06 December, 2010

Possible Holiday Gift #3: Tartine Bakery's Breadbook


Courtesy of Tartine Bread from 4SP Films on Vimeo.

One of my favorite places (café, coffee shop, restaurant, bakery, photograph-friendly spot, people/trend-watching location) in the world...yes, world...is Tartine Bakery in San Francisco. Owned by pastry chef Elisabeth Prueitt and her baker husband Chad Robertson, this is one of those food gems that always has a line out the door, and is worth the wait every single time. Their first spin-off was Bar Tartine which my friend Abigail I visited recently and was blessed with choices from their revolving menu - salad, mouth-watering hamburger (I don't eat them often, so when I do...), and a gorgeous fruit tart with coffee for dessert. The diners at the table next to us ordered a beer that also needs to be mentioned here, if for no other reason than for its name (since I didn't get to sample it myself): Mamma's Little Yella Pils from Oskar Blues Brewery in Colorado. Anyway, I digress...

Now Tartine has released a new breadbook that I think is a terrific gift and/or is something worth adding to your own cookbook shelf, even if you do not plan to attempt all the recipes yourself. The photos and stories are reason enough to give it a look. I confess that I am NOT a baker (I am a hopelessly rightbrained-skewed kind of person and therefore am terrible at gauging the chemistry/calculations needed for such endeavors), but I LOVE good bread, so with the proper guidance I am willing to test my (non)baking skills.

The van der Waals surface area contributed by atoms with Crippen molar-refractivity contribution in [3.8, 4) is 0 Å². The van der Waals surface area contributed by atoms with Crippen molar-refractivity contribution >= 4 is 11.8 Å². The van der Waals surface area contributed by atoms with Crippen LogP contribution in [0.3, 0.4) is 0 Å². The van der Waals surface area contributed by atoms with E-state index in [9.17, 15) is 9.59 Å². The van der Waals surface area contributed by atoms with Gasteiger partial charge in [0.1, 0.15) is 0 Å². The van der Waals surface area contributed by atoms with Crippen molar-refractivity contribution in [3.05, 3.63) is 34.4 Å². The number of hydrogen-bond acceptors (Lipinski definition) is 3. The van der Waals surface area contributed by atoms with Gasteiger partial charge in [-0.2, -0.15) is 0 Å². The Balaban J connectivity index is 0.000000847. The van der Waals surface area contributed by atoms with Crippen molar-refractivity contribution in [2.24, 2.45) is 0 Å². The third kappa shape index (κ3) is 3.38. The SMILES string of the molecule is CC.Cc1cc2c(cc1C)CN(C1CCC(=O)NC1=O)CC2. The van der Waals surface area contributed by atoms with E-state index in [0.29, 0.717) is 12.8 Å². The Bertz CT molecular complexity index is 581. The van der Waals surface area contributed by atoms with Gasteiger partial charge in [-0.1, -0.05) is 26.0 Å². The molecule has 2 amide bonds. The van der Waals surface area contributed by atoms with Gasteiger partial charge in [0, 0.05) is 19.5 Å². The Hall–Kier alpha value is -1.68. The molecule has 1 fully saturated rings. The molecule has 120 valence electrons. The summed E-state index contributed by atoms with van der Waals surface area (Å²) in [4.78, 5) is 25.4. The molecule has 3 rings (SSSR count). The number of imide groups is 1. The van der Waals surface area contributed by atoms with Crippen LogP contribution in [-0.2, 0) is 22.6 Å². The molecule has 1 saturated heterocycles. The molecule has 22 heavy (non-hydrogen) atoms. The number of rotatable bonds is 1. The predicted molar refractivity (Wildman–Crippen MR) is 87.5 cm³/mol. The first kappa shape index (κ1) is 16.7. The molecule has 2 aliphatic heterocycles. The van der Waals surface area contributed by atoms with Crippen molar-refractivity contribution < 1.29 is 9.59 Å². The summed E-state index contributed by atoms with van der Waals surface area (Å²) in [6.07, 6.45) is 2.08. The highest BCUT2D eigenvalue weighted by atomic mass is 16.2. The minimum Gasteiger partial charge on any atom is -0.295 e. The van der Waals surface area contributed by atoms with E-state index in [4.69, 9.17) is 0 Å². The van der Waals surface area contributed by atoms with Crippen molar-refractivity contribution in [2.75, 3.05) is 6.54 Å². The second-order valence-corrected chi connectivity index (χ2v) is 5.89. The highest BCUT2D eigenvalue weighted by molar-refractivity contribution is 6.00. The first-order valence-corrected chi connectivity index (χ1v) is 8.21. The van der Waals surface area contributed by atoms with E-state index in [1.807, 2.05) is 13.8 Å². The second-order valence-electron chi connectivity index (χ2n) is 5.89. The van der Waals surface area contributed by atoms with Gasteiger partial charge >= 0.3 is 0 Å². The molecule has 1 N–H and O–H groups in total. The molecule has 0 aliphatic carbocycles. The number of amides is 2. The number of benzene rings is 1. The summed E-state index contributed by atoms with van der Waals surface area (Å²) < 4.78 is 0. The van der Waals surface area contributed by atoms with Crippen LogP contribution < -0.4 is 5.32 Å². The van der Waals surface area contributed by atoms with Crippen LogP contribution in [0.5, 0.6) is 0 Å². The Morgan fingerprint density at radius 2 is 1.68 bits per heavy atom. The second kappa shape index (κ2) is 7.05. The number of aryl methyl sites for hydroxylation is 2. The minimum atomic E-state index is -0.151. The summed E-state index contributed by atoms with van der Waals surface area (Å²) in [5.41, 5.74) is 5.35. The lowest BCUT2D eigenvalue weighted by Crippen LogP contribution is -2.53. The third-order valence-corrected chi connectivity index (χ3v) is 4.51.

Courtesy of tartinebread.com
*UPDATE* Via Tasting Table's SF newsletter, there is gossip that Monsieur Robertson has been dabbling in a soft pretzel recipe to put on Bar Tartine's menu! Oh please, please, pretty please yes!

2 comments:

  1. Wow ... You have no idea with how much love and adoration I watched that video. The simple thing of making bread roots into my whole culture, is as basic to me as water, oxygen. I remember Sunday mornings at my grandma, when she would toast the bread she just got delivered (I remember the bell of the baker), this smell of warm fresh bread blended with that of melted butter and coffee ...
    Francis Ponge, a French poet, wrote about this miracle of bread, that nourishes mankind.

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  2. I couldn't agree more with Monsieur Ponge! The memories you described are exactly the stories of food love that inspired this blog in the first place! It's also why so many people fantasize about French food - something that you have been fortunate to experience your whole life!

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